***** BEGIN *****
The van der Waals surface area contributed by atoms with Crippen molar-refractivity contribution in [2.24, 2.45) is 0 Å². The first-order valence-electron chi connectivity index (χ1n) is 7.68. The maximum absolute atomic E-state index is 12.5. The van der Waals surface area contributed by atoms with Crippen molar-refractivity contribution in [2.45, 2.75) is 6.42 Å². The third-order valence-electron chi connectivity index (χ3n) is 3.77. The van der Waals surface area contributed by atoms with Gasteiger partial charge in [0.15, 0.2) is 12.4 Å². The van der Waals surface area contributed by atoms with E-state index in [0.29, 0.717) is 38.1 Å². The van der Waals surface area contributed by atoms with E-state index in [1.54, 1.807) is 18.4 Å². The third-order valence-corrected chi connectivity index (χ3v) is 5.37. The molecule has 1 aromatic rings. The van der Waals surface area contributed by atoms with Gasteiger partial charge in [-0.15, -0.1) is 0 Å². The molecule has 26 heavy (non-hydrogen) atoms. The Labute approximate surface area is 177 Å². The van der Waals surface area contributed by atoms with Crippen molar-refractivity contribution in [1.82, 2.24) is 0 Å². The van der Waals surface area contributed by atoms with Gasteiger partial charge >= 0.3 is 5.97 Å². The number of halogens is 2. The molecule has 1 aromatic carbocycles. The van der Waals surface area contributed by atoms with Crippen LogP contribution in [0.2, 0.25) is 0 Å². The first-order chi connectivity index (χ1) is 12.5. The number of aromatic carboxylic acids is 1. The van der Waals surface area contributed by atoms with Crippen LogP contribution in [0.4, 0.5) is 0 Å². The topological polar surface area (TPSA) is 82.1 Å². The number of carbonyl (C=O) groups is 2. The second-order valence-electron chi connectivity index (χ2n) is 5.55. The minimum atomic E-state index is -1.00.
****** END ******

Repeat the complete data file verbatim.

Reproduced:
The van der Waals surface area contributed by atoms with Crippen molar-refractivity contribution in [2.24, 2.45) is 0 Å². The first-order valence-electron chi connectivity index (χ1n) is 7.68. The maximum absolute atomic E-state index is 12.5. The van der Waals surface area contributed by atoms with Crippen molar-refractivity contribution in [2.45, 2.75) is 6.42 Å². The third-order valence-electron chi connectivity index (χ3n) is 3.77. The van der Waals surface area contributed by atoms with Gasteiger partial charge in [0.15, 0.2) is 12.4 Å². The van der Waals surface area contributed by atoms with E-state index in [0.29, 0.717) is 38.1 Å². The van der Waals surface area contributed by atoms with E-state index in [1.54, 1.807) is 18.4 Å². The third-order valence-corrected chi connectivity index (χ3v) is 5.37. The molecule has 1 aromatic rings. The van der Waals surface area contributed by atoms with Gasteiger partial charge in [-0.15, -0.1) is 0 Å². The molecule has 26 heavy (non-hydrogen) atoms. The Labute approximate surface area is 177 Å². The van der Waals surface area contributed by atoms with Crippen molar-refractivity contribution in [1.82, 2.24) is 0 Å². The van der Waals surface area contributed by atoms with Gasteiger partial charge >= 0.3 is 5.97 Å². The number of halogens is 2. The molecule has 1 aromatic carbocycles. The van der Waals surface area contributed by atoms with Crippen LogP contribution in [0.2, 0.25) is 0 Å². The first-order chi connectivity index (χ1) is 12.5. The number of aromatic carboxylic acids is 1. The van der Waals surface area contributed by atoms with Crippen LogP contribution in [0.4, 0.5) is 0 Å². The topological polar surface area (TPSA) is 82.1 Å². The number of carbonyl (C=O) groups is 2. The second-order valence-electron chi connectivity index (χ2n) is 5.55. The minimum atomic E-state index is -1.00.